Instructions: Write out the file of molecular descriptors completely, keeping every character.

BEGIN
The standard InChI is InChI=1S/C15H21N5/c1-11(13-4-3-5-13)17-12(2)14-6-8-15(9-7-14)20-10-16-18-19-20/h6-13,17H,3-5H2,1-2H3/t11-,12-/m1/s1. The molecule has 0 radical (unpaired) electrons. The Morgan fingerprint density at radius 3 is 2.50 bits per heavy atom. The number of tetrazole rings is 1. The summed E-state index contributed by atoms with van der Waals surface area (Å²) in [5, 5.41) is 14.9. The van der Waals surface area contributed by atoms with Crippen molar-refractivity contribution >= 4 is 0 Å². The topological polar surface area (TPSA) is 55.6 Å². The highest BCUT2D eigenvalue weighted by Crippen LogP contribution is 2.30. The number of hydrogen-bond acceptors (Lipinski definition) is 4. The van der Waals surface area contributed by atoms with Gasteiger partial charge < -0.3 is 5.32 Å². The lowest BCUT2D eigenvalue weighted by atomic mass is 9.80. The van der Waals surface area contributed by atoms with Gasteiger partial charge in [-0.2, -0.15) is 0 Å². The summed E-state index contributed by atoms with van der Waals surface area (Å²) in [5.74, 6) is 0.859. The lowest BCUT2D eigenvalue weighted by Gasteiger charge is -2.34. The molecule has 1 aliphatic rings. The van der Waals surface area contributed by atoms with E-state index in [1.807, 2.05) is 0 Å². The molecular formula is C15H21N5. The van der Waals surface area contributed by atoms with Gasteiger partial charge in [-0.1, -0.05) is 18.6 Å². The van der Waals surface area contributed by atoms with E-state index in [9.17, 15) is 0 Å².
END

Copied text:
The standard InChI is InChI=1S/C15H21N5/c1-11(13-4-3-5-13)17-12(2)14-6-8-15(9-7-14)20-10-16-18-19-20/h6-13,17H,3-5H2,1-2H3/t11-,12-/m1/s1. The molecule has 0 radical (unpaired) electrons. The Morgan fingerprint density at radius 3 is 2.50 bits per heavy atom. The number of tetrazole rings is 1. The summed E-state index contributed by atoms with van der Waals surface area (Å²) in [5, 5.41) is 14.9. The van der Waals surface area contributed by atoms with Crippen molar-refractivity contribution >= 4 is 0 Å². The topological polar surface area (TPSA) is 55.6 Å². The highest BCUT2D eigenvalue weighted by Crippen LogP contribution is 2.30. The number of hydrogen-bond acceptors (Lipinski definition) is 4. The van der Waals surface area contributed by atoms with Gasteiger partial charge < -0.3 is 5.32 Å². The lowest BCUT2D eigenvalue weighted by atomic mass is 9.80. The van der Waals surface area contributed by atoms with Gasteiger partial charge in [-0.2, -0.15) is 0 Å². The summed E-state index contributed by atoms with van der Waals surface area (Å²) in [5.74, 6) is 0.859. The lowest BCUT2D eigenvalue weighted by Gasteiger charge is -2.34. The molecule has 1 aliphatic rings. The van der Waals surface area contributed by atoms with E-state index in [1.807, 2.05) is 0 Å². The molecular formula is C15H21N5. The van der Waals surface area contributed by atoms with Gasteiger partial charge in [-0.1, -0.05) is 18.6 Å². The van der Waals surface area contributed by atoms with E-state index in [9.17, 15) is 0 Å².